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      • Can Coffee Grounds Replace Palm Oil?

      • 2.25 billion cups of coffee get consumed per day. Brewing that much coffee generates half a million metric tonnes of used coffee grounds in the UK alone.

        Whilst studying at Glasgow’s Strathclyde University, working in hospitality, Fergus Moore and Scott Kennedy saw this waste first-hand. They are now co-founders of Revive Eco, a Glasgow-based company dedicated to ending what they say is a “catastrophic waste of resources”.

        Revive Eco have already designed valuable products to improve soil and have now begun pursuing coffee grounds as a viable alternative to palm oil. Moore and Kennedy say their coffee-based oil is environmentally friendly and has potential applications in food, drinks, cosmetics, and pharmaceuticals.

        Revive Eco have already won awards, including earning founders Fergus and Scott the title of Young Scottish Entrepreneurs of the Year. They were selected as finalists in the 2019 Chivas Venture social start-up awards with a prize fund of 1 million.

        What’s Wrong With Palm Oil?

        The main controversy surrounding palm oil is its damaging environmental impact. Not only are palm trees themselves cut down when they grow too tall, entire areas of rainforest are cleared in order to establish new palm oil plantations.

        To keep up with the high demand for the cheaply produced oil, acres of forest are cut down, leading to loss of habitat for endangered species. Over the past 16 years, palm oil production has led to the death of an estimated 100,000 orangutans.

        Revive Eco

        In a recent interview, Scott spoke about their contribution towards a circular economy. He says, “For me, the circular economy is all about extending the lifespan of a material or product. It’s about eliminating the traditional ‘take, make, dispose’ method of manufacturing and consumption, where obsolescence is effectively built into products. By doing this, we will reduce the volume of landfill”. Revive Eco was born with this in mind: creating something from waste, to prolong its lifespan and shift its purpose.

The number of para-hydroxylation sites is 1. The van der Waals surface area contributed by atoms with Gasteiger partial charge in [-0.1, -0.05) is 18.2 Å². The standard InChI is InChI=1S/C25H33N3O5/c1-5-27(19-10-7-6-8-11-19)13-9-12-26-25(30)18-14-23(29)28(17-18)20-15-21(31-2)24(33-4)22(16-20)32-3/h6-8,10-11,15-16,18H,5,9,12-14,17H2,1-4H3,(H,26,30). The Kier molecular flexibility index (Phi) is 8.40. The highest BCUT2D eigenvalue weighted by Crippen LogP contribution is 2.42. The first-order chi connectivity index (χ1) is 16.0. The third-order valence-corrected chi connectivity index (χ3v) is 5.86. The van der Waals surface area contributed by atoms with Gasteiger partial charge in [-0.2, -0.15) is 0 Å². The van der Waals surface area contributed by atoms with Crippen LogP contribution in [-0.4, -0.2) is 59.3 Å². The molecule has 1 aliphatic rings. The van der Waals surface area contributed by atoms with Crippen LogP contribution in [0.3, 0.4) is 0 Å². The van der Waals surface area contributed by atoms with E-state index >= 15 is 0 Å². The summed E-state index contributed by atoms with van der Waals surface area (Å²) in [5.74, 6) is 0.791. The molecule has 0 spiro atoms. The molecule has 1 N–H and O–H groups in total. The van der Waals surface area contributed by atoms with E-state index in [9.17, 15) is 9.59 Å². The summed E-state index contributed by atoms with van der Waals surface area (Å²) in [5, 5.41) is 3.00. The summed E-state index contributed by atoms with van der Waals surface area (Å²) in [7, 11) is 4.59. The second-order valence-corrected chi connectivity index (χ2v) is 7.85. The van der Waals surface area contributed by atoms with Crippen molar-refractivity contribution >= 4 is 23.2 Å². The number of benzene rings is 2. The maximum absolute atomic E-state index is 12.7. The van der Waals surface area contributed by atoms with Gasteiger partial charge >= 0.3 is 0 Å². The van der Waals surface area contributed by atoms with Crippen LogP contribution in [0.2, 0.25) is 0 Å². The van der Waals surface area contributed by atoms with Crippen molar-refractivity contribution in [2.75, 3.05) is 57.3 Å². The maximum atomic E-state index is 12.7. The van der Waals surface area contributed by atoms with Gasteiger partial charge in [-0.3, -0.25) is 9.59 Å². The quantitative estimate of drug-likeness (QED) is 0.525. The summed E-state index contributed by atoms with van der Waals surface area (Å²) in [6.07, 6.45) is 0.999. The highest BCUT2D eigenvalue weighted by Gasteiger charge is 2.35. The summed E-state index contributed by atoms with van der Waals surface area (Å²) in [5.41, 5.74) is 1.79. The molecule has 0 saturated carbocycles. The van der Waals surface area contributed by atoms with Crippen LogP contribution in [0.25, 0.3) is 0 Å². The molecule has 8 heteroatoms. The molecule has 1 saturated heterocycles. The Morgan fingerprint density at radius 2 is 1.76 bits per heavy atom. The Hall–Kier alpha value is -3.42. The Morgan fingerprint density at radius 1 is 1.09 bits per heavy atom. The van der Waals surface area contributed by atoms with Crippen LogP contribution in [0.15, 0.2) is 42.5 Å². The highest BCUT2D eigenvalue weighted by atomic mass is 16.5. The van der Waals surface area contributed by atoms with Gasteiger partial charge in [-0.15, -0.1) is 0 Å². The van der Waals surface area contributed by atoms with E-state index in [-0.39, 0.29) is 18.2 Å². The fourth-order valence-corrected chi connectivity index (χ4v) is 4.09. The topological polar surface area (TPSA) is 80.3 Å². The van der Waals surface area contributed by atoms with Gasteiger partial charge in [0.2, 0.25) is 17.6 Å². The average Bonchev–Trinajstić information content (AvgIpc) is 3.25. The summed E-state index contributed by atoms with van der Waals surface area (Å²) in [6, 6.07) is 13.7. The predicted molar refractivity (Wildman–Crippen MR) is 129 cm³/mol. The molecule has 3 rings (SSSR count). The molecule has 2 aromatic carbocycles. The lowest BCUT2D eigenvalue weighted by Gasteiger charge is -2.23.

Examples of Circular Economy

        • Levi’s using their old denim to work as insulation for houses
        • McDonald’s toys (found within their happy meals) are recycled into playgrounds for children


        How Can People Fit The Circular Economy Into Everyday Lives?

        It all comes down to minimising your purchases and buying second-hand where possible. Extending the life of objects, to push back the purchase of a new item is critical. For instance, sew up the jumper with a hole in it, instead of purchasing a brand-new jumper. Scott commented on other ways to contribute towards a Circular Economy: visiting zero waste shops, butchers, or green grocers to benefit from minimal plastic on packaging.